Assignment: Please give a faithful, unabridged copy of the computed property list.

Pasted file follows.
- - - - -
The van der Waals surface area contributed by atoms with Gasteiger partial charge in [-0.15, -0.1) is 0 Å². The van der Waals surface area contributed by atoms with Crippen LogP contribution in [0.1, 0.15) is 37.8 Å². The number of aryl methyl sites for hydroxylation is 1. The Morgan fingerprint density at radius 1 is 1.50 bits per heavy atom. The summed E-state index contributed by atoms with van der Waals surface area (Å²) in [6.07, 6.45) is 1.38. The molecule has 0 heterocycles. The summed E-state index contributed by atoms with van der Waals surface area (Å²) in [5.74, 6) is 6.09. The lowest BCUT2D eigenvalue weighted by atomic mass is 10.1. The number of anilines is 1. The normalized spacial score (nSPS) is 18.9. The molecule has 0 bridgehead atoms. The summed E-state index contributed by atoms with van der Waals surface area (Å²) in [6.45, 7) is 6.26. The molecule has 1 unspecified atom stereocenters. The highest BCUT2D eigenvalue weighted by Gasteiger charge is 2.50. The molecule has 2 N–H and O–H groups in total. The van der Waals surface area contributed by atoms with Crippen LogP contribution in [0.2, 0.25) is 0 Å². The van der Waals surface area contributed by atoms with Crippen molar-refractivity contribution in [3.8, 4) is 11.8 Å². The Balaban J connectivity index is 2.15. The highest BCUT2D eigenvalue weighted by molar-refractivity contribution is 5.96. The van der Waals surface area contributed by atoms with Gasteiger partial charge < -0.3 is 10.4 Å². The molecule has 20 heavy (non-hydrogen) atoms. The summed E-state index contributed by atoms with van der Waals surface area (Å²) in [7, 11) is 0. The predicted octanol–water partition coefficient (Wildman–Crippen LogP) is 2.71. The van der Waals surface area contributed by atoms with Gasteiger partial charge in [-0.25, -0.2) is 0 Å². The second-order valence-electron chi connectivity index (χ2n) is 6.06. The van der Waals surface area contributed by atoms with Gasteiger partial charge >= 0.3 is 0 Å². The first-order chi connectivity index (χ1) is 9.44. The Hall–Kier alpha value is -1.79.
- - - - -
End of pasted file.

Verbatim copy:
The van der Waals surface area contributed by atoms with Gasteiger partial charge in [-0.15, -0.1) is 0 Å². The van der Waals surface area contributed by atoms with Crippen LogP contribution in [0.1, 0.15) is 37.8 Å². The number of aryl methyl sites for hydroxylation is 1. The Morgan fingerprint density at radius 1 is 1.50 bits per heavy atom. The summed E-state index contributed by atoms with van der Waals surface area (Å²) in [6.07, 6.45) is 1.38. The molecule has 0 heterocycles. The summed E-state index contributed by atoms with van der Waals surface area (Å²) in [5.74, 6) is 6.09. The lowest BCUT2D eigenvalue weighted by atomic mass is 10.1. The number of anilines is 1. The normalized spacial score (nSPS) is 18.9. The molecule has 0 bridgehead atoms. The summed E-state index contributed by atoms with van der Waals surface area (Å²) in [6.45, 7) is 6.26. The molecule has 1 unspecified atom stereocenters. The highest BCUT2D eigenvalue weighted by Gasteiger charge is 2.50. The molecule has 2 N–H and O–H groups in total. The van der Waals surface area contributed by atoms with Crippen LogP contribution in [0.2, 0.25) is 0 Å². The van der Waals surface area contributed by atoms with Crippen molar-refractivity contribution in [3.8, 4) is 11.8 Å². The Balaban J connectivity index is 2.15. The highest BCUT2D eigenvalue weighted by molar-refractivity contribution is 5.96. The van der Waals surface area contributed by atoms with Gasteiger partial charge < -0.3 is 10.4 Å². The molecule has 20 heavy (non-hydrogen) atoms. The summed E-state index contributed by atoms with van der Waals surface area (Å²) in [7, 11) is 0. The predicted octanol–water partition coefficient (Wildman–Crippen LogP) is 2.71. The van der Waals surface area contributed by atoms with Gasteiger partial charge in [-0.25, -0.2) is 0 Å². The second-order valence-electron chi connectivity index (χ2n) is 6.06. The van der Waals surface area contributed by atoms with Gasteiger partial charge >= 0.3 is 0 Å². The first-order chi connectivity index (χ1) is 9.44. The Hall–Kier alpha value is -1.79.